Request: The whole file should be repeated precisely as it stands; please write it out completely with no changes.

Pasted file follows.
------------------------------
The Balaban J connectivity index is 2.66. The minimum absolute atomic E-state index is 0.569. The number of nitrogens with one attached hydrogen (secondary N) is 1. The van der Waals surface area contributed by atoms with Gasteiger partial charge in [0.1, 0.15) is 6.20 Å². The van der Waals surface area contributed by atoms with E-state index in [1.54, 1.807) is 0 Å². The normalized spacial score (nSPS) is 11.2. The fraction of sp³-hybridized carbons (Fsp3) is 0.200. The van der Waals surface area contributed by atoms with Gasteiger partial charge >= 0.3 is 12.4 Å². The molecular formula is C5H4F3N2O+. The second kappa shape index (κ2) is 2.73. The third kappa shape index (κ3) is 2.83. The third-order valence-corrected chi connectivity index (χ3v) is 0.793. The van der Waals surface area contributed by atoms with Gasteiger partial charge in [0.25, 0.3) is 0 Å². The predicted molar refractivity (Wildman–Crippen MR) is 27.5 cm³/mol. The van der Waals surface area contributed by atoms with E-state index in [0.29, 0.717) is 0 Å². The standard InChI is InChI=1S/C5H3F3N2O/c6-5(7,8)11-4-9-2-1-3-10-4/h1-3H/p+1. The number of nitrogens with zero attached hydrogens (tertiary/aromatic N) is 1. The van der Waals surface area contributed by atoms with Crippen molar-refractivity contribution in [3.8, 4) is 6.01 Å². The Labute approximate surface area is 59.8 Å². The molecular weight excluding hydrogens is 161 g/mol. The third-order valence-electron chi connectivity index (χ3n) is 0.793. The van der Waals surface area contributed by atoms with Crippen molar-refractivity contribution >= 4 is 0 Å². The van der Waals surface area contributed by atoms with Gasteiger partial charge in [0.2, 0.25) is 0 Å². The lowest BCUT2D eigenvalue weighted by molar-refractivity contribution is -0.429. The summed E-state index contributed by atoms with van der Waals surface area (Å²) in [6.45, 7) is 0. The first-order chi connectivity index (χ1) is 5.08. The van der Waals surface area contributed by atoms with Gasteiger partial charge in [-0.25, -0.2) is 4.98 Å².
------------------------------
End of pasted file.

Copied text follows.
The Balaban J connectivity index is 2.66. The minimum absolute atomic E-state index is 0.569. The number of nitrogens with one attached hydrogen (secondary N) is 1. The van der Waals surface area contributed by atoms with Gasteiger partial charge in [0.1, 0.15) is 6.20 Å². The van der Waals surface area contributed by atoms with E-state index in [1.54, 1.807) is 0 Å². The normalized spacial score (nSPS) is 11.2. The fraction of sp³-hybridized carbons (Fsp3) is 0.200. The van der Waals surface area contributed by atoms with Gasteiger partial charge >= 0.3 is 12.4 Å². The molecular formula is C5H4F3N2O+. The second kappa shape index (κ2) is 2.73. The third kappa shape index (κ3) is 2.83. The third-order valence-corrected chi connectivity index (χ3v) is 0.793. The van der Waals surface area contributed by atoms with Gasteiger partial charge in [0.25, 0.3) is 0 Å². The predicted molar refractivity (Wildman–Crippen MR) is 27.5 cm³/mol. The van der Waals surface area contributed by atoms with E-state index in [0.29, 0.717) is 0 Å². The standard InChI is InChI=1S/C5H3F3N2O/c6-5(7,8)11-4-9-2-1-3-10-4/h1-3H/p+1. The number of nitrogens with zero attached hydrogens (tertiary/aromatic N) is 1. The van der Waals surface area contributed by atoms with Crippen molar-refractivity contribution in [3.8, 4) is 6.01 Å². The Labute approximate surface area is 59.8 Å². The molecular weight excluding hydrogens is 161 g/mol. The third-order valence-electron chi connectivity index (χ3n) is 0.793. The van der Waals surface area contributed by atoms with Crippen molar-refractivity contribution >= 4 is 0 Å². The van der Waals surface area contributed by atoms with Gasteiger partial charge in [0.2, 0.25) is 0 Å². The lowest BCUT2D eigenvalue weighted by molar-refractivity contribution is -0.429. The summed E-state index contributed by atoms with van der Waals surface area (Å²) in [6.45, 7) is 0. The first-order chi connectivity index (χ1) is 5.08. The van der Waals surface area contributed by atoms with Gasteiger partial charge in [-0.25, -0.2) is 4.98 Å².